Hell in a Cell

Tbilisi is notorious for its lack of decent budget accommodation. Backpackers are usually forced to shell out for an overpriced two-star, or cram themselves in some flea-ridden guesthouse. But for a few short weeks this spring you could have stayed on the regal Rustaveli Avenue — the best address in town — for absolutely free. In fact, if you were lucky, you might even have been paid for the privilege. Admittedly, the facilities were basic: you’d have had to stay in a prison cell.
Hell in a Cell
Fake prison cells mushroomed on Rustaveli and nearby streets in April. They were part of an ongoing opposition protest campaign to force the resignation of President Mikheil Saakashvili. The cells are meant to represent the prison that Georgia has allegedly become under his leadership. Conveniently, they also proved to be very effective road blocks, allowing the opposition to lock down the centre of town even when the number of demonstrators had dwindled to a few hundred. Faced with a shortage of protesters to fill the cells, opposition parties allegedly began to offer up to 50 lari (about USD 30) a night to anyone who would set up camp in one. The move was deliberately provocative: the opposition had hoped that Saakashvili would become apoplectic with rage, and send his goons to break up the rally, as he did on November 7, 2007. Such a turn of events would have created public outrage, international condemnation, and an untenable situation for Saakashvili.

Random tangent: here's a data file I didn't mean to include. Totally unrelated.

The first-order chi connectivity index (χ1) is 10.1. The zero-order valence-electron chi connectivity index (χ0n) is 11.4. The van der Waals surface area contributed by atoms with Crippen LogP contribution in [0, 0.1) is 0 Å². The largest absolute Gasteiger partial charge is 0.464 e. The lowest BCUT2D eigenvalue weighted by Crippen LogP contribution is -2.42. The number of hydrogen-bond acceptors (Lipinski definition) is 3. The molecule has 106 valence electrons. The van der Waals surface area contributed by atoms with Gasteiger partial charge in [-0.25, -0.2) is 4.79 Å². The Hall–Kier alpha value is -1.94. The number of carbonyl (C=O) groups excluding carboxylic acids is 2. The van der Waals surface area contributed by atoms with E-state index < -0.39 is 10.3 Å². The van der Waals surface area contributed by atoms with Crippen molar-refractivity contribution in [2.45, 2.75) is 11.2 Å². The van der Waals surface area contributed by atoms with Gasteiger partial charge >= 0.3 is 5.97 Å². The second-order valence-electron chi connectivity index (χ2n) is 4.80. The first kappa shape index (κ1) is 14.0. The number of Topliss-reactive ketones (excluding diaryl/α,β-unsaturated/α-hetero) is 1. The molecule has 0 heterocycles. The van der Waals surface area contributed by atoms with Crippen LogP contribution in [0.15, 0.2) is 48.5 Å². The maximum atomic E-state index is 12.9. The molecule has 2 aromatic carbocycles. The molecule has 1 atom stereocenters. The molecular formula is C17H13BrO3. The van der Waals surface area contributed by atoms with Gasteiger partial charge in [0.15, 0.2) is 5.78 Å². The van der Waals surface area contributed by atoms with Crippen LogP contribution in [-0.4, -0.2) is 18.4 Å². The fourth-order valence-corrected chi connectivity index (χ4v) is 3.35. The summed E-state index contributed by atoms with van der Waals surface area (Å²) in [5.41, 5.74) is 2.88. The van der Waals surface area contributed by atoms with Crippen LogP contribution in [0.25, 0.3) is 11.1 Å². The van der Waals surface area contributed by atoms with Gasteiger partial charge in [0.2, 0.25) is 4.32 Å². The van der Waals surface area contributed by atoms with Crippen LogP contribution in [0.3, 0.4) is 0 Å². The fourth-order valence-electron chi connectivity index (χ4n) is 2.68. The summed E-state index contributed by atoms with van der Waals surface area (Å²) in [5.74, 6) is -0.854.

But it was not to be. Saakashvili may be many things, but a complete dupe he is not. His policy of masterly indifference meant that the city of cells quickly turned from a brave symbol of defiance to a grubby shantytown, which only served to annoy local residents and alienate taxi drivers.

The increasingly desperate protests have, according to at least one (government sponsored) poll, actually increased Saakashvili’s approval rating. As if this wasn’t dispiriting enough, tropical downpours followed by a mini heat wave left the centre of the city rubbish-strewn and smelly.  With the city authorities refusing to clean the area or provide toilets, the romance of urban camping was rather diminished, and more and more of the cells were abandoned by their inmates.

Hell in a Cell

Time Off for Good Behavior

Now just a few dozen dilapidated cells remain. The ever-fracturing opposition insist that they are moving onto a new phase in their protest actions, and that the cells served their purpose. They were certainly successful as an exercise in temporary pedestrianization of central Tbilisi, but as a form of protest they left much to be desired. Backpackers be warned, it’s back to the overpriced guesthouse.

William Dunbar is a freelance journalist based in Tbilisi, Georgia. He first visited the Caucasus in 2003, conducting fieldwork for a dissertation on identity and history for Cambridge University. Aft ...read more

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